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Review of the Privacy (Credit Report) Code 2014

11 February 2022

The ABA generally considers that the CR Code works well to meet the competing objectives of privacy versus economic effectiveness.

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BCCC Priorities for 2022-23

8 February 2022

The ABA provides input to the Banking Code Compliance Committee (BCCC) consultation on its 2022-23 compliance priorities. In addition to its response on the six consultation questions, the ABA acknowledges the critical role the BCCC plays in both monitoring and enforcing banking sector compliance with the Banking Code of Practice and identifying best practice for banks to help achieve compliance in the best interests of customers. The ABA also acknowledges the BCCC submission to the Banking Code Triennial Review and looks forward to working closely as the ABA leads the development of an updated Code.

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AASB ITC 48 Extended External Reporting

7 February 2022

This submission responds to the Australian Accounting Standards Board consultation on extended external reporting (ITC 48.)

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CP354 Simple Hardship Arrangements

1 February 2022

The ABA requests confirmation from ASIC that a temporary financial hardship arrangement agreed under the Credit Reporting Code does not require a credit provider to send a ‘rejection notice’ under section 72(4)(b) of the National Credit Code. Once ASIC provides this confirmation, we consider that there is no real need for the continuation of the simple arrangement exemption in its current form.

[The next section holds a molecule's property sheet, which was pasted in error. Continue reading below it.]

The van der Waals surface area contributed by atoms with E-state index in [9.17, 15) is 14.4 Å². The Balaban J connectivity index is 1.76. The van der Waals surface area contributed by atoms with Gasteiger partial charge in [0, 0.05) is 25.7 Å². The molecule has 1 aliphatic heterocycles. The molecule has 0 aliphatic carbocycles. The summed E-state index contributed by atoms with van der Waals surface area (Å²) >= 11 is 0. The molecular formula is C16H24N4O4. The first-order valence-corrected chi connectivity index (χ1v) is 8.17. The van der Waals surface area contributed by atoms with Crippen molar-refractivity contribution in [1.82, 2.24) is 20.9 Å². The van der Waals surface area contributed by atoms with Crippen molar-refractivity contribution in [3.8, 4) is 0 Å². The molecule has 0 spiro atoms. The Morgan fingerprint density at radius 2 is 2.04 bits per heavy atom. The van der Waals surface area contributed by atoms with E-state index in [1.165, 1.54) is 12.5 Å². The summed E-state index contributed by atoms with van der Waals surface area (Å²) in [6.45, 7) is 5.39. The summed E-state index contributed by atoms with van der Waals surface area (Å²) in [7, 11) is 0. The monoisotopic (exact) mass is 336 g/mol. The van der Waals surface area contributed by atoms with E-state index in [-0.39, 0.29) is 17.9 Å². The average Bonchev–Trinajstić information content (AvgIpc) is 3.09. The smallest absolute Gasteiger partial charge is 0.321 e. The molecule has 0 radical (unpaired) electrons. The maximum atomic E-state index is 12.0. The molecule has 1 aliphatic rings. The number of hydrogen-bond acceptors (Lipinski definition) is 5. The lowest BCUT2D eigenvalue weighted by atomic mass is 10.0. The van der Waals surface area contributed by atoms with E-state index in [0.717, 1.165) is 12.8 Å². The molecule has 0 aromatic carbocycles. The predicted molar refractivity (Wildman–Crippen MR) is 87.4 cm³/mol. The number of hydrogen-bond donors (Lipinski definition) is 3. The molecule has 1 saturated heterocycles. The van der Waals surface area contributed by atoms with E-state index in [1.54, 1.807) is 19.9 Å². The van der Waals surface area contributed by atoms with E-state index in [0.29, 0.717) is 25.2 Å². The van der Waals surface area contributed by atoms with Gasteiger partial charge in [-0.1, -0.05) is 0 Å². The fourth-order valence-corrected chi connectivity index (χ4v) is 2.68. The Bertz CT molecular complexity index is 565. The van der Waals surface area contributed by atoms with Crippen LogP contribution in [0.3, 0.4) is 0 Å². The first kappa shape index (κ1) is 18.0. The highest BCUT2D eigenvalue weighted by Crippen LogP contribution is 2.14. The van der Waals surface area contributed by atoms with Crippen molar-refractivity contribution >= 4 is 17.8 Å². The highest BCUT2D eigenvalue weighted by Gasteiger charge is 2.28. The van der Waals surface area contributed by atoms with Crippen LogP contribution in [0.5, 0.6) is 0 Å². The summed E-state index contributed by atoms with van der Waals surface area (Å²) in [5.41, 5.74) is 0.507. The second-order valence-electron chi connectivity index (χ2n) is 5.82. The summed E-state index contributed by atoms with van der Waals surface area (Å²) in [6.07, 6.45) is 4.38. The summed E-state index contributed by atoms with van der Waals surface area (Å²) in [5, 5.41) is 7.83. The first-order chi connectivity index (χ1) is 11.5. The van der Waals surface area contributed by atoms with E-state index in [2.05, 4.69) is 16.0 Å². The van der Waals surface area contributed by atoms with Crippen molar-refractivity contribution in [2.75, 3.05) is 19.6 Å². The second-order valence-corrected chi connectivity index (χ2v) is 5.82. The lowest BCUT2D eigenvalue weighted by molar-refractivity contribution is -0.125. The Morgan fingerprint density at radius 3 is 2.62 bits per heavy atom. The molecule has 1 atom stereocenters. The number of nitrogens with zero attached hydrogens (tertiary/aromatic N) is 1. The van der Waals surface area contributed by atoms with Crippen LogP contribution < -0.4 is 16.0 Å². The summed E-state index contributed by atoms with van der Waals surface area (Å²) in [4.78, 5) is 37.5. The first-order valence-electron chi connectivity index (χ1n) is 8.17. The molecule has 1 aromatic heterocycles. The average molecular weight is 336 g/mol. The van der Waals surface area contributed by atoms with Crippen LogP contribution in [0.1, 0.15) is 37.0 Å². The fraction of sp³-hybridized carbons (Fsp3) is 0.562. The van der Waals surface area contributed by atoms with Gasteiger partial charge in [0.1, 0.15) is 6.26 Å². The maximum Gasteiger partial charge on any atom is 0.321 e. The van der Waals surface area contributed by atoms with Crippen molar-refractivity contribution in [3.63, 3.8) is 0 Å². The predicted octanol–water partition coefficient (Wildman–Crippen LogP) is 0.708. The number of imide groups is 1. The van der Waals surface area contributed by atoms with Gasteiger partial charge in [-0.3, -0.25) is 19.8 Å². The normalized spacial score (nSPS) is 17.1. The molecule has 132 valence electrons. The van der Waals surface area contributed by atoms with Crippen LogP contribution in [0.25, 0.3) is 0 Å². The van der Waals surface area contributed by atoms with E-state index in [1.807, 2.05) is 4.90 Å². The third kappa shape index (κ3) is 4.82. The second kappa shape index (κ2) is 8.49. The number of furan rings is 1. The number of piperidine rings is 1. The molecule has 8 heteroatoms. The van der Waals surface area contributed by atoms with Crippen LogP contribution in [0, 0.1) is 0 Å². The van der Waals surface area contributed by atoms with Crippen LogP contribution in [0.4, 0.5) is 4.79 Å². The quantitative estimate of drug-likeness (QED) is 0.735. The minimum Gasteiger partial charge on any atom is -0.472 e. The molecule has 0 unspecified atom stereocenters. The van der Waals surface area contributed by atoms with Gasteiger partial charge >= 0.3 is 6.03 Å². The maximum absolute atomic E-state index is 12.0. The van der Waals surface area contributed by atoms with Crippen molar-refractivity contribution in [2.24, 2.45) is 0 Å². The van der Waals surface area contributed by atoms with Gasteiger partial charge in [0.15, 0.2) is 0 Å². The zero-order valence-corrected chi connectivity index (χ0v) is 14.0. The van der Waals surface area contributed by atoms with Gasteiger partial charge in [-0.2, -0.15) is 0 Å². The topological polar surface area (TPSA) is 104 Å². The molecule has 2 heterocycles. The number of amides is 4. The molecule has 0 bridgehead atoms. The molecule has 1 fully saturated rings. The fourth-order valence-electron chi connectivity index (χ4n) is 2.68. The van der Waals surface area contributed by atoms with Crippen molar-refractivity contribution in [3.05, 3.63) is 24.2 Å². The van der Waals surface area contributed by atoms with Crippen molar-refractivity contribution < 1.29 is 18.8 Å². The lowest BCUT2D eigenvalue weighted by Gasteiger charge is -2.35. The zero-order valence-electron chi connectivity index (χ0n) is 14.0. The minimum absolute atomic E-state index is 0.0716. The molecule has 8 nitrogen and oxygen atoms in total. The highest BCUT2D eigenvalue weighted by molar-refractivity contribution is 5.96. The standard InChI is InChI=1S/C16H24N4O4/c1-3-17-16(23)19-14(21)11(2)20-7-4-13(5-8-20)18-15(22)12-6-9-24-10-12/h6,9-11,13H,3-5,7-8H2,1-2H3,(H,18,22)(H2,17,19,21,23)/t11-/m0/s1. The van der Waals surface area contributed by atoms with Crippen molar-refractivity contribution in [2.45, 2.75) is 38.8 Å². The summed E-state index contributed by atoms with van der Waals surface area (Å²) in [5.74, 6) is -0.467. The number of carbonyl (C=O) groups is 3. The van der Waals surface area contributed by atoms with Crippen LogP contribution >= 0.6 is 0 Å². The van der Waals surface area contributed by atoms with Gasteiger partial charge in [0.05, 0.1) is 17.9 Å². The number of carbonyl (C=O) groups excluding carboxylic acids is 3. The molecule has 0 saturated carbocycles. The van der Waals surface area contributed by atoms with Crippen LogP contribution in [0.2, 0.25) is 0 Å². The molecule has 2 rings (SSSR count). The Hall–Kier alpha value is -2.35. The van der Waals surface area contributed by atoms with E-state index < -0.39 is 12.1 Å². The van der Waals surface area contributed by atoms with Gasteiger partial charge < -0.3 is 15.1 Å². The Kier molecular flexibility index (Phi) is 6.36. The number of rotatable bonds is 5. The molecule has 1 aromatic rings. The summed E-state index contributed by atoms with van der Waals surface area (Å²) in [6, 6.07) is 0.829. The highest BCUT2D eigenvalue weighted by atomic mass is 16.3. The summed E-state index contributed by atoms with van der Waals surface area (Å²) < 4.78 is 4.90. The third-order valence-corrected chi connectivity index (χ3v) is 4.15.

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Improving the technology neutrality of Treasury portfolio laws

13 December 2021

The ABA remains very supportive of the Treasury’s ongoing efforts to improve the technology neutrality of the Treasury portfolio and look forward to further engagement on this, and subsequent, tranches of legislative change. Industry’s main comments regard allowing: • (under National Credit Code (NCC)) the ‘publish and notify’ and ‘in any other way agreed to’ methods of communications which are permitted under the Corporations Act; • more than one address to be used at any given time, which may be appropriate depending on the type of communications; and, • communications via secure portals instead of an email address, as securely housing certain notifications and communications within the credit providers (CP) information system, where it can be retrieved by customers after appropriate authentication, better balances the need for accessibility, security and technology neutrality.

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Online Privacy Bill Consultation

6 December 2021